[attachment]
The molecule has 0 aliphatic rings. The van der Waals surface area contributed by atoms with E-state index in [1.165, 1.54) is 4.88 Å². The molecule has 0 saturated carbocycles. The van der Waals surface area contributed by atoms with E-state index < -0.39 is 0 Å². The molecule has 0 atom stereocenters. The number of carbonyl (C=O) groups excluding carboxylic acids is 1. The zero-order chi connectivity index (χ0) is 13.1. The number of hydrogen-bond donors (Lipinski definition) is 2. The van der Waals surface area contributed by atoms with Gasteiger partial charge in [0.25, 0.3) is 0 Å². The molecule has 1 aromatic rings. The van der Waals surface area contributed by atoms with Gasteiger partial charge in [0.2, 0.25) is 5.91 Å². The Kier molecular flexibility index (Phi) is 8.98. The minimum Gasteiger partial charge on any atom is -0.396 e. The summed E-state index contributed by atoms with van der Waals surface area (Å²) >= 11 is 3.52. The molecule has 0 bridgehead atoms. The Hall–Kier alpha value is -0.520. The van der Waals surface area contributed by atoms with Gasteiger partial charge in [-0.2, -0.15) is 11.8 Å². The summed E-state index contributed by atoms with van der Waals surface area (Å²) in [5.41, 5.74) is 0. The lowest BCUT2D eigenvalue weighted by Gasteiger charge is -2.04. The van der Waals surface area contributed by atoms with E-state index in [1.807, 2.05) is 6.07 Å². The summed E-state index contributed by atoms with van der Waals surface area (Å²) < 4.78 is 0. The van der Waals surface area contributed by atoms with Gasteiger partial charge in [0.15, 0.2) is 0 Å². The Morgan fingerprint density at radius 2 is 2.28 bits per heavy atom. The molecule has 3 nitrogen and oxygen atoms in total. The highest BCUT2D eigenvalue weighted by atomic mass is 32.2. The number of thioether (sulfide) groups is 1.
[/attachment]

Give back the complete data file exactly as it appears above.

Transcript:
The molecule has 0 aliphatic rings. The van der Waals surface area contributed by atoms with E-state index in [1.165, 1.54) is 4.88 Å². The molecule has 0 saturated carbocycles. The van der Waals surface area contributed by atoms with E-state index < -0.39 is 0 Å². The molecule has 0 atom stereocenters. The number of carbonyl (C=O) groups excluding carboxylic acids is 1. The zero-order chi connectivity index (χ0) is 13.1. The number of hydrogen-bond donors (Lipinski definition) is 2. The van der Waals surface area contributed by atoms with Gasteiger partial charge in [0.25, 0.3) is 0 Å². The molecule has 1 aromatic rings. The van der Waals surface area contributed by atoms with Gasteiger partial charge in [0.2, 0.25) is 5.91 Å². The Kier molecular flexibility index (Phi) is 8.98. The minimum Gasteiger partial charge on any atom is -0.396 e. The summed E-state index contributed by atoms with van der Waals surface area (Å²) >= 11 is 3.52. The molecule has 0 bridgehead atoms. The Hall–Kier alpha value is -0.520. The van der Waals surface area contributed by atoms with Gasteiger partial charge in [-0.2, -0.15) is 11.8 Å². The summed E-state index contributed by atoms with van der Waals surface area (Å²) in [5.41, 5.74) is 0. The lowest BCUT2D eigenvalue weighted by Gasteiger charge is -2.04. The van der Waals surface area contributed by atoms with E-state index in [1.807, 2.05) is 6.07 Å². The summed E-state index contributed by atoms with van der Waals surface area (Å²) < 4.78 is 0. The van der Waals surface area contributed by atoms with Gasteiger partial charge in [0.15, 0.2) is 0 Å². The Morgan fingerprint density at radius 2 is 2.28 bits per heavy atom. The molecule has 3 nitrogen and oxygen atoms in total. The highest BCUT2D eigenvalue weighted by atomic mass is 32.2. The number of thioether (sulfide) groups is 1.